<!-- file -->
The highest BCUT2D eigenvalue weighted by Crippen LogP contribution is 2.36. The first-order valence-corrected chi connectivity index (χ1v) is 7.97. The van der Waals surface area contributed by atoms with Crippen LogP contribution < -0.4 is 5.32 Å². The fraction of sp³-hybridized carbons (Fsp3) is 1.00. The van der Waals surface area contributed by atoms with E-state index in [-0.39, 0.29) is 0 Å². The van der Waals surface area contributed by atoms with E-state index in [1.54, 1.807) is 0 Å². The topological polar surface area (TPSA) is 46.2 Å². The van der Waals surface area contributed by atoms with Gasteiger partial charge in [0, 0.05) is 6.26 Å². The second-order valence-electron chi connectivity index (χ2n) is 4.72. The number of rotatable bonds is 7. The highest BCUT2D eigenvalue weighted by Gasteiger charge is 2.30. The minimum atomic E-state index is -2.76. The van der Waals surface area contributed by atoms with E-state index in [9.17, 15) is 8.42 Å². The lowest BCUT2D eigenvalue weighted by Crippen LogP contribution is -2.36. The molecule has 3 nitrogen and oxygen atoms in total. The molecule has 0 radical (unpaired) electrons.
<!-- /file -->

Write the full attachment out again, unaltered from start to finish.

The highest BCUT2D eigenvalue weighted by Crippen LogP contribution is 2.36. The first-order valence-corrected chi connectivity index (χ1v) is 7.97. The van der Waals surface area contributed by atoms with Crippen LogP contribution < -0.4 is 5.32 Å². The fraction of sp³-hybridized carbons (Fsp3) is 1.00. The van der Waals surface area contributed by atoms with E-state index in [-0.39, 0.29) is 0 Å². The van der Waals surface area contributed by atoms with E-state index in [1.54, 1.807) is 0 Å². The topological polar surface area (TPSA) is 46.2 Å². The van der Waals surface area contributed by atoms with Gasteiger partial charge in [0, 0.05) is 6.26 Å². The second-order valence-electron chi connectivity index (χ2n) is 4.72. The number of rotatable bonds is 7. The highest BCUT2D eigenvalue weighted by Gasteiger charge is 2.30. The minimum atomic E-state index is -2.76. The van der Waals surface area contributed by atoms with E-state index in [9.17, 15) is 8.42 Å². The lowest BCUT2D eigenvalue weighted by Crippen LogP contribution is -2.36. The molecule has 3 nitrogen and oxygen atoms in total. The molecule has 0 radical (unpaired) electrons.